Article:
The Spatial Thinking Lab conducts research on Large Scale or Environmental Spatial Cognitive processes, including learning the layout of new environments, wayfinding and navigation in known environments, and representing and communicating spatial information. This research has contributed new measures, such as the Santa Barbara Sense-of-Direction Scale, and basic research on the nature individual differences in large scale spatial cognition. Current research is focused on identifying fundamental individual differences in neurological and cognitive processes as well as attitudes that differentiate people with a good vs. poor sense of direction.
The Spatial Thinking Lab is working to establish the foundations for capturing the uncertainty associated with predictive simulations for policy decision making. Aspects of the project include Simulation and uncertainty quantification, developing methods of visualizing uncertainty and evaluating these visualizations by examining perception, cognition, and decision making in the presence of visualizations of uncertainty.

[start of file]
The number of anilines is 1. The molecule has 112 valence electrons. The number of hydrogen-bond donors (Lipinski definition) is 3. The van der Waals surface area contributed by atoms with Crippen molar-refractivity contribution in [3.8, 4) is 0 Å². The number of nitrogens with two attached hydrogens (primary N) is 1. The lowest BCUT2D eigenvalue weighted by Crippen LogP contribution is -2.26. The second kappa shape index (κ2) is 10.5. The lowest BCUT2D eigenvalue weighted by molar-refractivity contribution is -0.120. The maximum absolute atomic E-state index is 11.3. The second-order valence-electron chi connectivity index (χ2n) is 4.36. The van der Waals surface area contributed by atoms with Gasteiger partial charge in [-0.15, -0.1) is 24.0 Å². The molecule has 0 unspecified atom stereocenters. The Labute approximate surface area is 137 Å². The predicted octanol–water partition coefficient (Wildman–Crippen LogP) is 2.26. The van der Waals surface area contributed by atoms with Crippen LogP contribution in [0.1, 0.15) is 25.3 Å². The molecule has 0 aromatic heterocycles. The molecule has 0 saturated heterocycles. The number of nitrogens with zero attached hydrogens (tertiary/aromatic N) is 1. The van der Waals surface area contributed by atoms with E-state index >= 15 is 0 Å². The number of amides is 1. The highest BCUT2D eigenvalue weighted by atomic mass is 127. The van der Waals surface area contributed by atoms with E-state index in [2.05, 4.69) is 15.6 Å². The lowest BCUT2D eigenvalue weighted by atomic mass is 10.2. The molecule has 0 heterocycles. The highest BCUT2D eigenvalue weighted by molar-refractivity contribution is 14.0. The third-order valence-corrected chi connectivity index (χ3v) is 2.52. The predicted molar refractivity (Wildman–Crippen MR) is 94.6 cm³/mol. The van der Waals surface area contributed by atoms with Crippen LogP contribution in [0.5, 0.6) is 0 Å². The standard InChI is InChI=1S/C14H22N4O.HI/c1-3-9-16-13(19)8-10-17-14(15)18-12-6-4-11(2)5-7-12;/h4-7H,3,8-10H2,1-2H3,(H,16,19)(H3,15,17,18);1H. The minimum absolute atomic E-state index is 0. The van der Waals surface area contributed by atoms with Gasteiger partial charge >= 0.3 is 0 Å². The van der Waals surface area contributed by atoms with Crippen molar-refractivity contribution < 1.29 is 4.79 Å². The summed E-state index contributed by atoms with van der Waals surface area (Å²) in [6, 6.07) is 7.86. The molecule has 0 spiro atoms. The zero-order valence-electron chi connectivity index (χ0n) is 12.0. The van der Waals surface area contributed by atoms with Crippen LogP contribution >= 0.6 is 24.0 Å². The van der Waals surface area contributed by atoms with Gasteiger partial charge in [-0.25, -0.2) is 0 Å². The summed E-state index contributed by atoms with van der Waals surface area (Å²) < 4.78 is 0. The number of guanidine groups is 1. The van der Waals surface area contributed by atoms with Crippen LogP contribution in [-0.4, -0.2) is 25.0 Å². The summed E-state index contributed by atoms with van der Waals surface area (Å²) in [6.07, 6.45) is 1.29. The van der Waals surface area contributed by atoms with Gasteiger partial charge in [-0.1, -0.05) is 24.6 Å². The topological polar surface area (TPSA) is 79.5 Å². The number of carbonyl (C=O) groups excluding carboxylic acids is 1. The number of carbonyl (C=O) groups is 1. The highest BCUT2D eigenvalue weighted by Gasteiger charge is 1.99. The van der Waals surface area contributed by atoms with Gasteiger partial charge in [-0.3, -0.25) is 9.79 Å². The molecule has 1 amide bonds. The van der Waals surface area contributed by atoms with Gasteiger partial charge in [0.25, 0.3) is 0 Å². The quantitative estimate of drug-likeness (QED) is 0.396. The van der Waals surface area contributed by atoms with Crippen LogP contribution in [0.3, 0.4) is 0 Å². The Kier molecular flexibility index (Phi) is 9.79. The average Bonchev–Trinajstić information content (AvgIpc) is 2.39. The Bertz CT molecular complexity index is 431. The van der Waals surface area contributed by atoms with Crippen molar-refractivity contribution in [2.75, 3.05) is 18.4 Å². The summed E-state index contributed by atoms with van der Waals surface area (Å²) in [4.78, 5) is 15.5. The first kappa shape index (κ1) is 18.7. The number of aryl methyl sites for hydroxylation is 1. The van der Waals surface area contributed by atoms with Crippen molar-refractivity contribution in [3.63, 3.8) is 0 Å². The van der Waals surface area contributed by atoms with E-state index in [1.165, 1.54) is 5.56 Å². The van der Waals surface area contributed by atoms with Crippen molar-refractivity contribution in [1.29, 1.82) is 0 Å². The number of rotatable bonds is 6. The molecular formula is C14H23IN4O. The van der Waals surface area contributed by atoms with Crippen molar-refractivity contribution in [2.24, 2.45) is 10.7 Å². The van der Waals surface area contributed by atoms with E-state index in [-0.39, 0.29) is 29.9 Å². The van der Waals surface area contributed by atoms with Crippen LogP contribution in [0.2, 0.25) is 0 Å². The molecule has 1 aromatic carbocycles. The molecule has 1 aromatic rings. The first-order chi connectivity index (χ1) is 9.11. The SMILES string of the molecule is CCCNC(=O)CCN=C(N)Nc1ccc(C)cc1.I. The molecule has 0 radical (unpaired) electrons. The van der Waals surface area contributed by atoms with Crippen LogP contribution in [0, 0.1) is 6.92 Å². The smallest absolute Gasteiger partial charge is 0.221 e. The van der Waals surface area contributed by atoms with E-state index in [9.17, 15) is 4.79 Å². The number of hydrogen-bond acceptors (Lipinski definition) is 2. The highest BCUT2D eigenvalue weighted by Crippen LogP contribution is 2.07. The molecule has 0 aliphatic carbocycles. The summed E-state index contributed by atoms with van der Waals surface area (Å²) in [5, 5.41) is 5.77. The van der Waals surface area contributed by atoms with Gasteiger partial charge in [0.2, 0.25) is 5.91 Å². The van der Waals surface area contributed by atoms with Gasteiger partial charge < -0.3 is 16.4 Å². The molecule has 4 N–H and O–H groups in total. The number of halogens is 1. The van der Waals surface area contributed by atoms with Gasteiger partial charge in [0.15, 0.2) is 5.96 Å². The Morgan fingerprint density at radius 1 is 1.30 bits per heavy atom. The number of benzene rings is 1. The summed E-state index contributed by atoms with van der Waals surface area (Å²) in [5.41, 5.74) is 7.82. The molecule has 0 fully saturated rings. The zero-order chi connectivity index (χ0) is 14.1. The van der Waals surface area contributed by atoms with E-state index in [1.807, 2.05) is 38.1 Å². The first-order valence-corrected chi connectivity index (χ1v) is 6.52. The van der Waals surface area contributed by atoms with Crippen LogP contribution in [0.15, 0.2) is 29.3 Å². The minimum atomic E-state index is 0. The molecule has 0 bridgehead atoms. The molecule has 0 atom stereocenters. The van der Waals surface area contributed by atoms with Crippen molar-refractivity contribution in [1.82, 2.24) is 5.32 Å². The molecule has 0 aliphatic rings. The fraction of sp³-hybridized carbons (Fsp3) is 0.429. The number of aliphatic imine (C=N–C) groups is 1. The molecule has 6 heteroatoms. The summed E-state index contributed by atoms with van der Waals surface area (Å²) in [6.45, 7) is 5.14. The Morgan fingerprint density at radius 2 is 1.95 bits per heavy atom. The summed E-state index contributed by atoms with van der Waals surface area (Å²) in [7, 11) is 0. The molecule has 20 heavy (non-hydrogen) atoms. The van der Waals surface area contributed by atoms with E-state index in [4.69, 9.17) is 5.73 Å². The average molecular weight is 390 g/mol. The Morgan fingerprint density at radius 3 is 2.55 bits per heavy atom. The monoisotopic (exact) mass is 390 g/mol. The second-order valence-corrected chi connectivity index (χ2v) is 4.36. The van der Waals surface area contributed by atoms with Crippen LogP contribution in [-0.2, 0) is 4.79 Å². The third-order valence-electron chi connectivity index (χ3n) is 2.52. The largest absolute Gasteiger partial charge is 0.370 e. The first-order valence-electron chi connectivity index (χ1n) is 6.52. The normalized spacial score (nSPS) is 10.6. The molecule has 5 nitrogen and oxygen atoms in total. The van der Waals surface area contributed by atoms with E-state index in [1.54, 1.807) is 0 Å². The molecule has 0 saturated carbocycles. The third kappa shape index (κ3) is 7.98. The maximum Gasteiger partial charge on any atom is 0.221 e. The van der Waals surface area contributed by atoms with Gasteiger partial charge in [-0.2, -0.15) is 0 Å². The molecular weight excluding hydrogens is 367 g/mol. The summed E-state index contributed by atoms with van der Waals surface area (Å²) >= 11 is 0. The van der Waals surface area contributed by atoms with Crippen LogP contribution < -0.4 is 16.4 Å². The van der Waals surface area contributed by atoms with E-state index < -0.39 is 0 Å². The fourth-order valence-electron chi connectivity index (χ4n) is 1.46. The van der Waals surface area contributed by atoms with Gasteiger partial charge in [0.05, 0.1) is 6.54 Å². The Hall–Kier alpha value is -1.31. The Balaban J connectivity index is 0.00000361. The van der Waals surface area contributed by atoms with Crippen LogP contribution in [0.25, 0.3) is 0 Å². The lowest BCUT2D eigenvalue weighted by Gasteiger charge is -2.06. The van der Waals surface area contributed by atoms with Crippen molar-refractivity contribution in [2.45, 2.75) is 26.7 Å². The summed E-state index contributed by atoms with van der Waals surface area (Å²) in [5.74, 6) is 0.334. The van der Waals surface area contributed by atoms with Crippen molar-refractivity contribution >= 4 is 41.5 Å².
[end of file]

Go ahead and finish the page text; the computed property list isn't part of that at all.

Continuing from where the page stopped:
Visuospatial thinking is a critical component of cognition in the Science Technology Engineering and Mathematics (STEM) domains. Across all STEM disciplines, experts reason about spatial relationships and transformation of those relationships. The spatial information that they consider varies substantially in scale, from small molecules to planetary objects. It also varies in complexity, from basic geometric shapes to the dynamic motion of particles in three-dimensional space. In the spatial thinking lab, we study the nature of spatial thinking in STEM disciplines, and how success in these disciplines is related to measures of spatial ability and visuospatial working memory.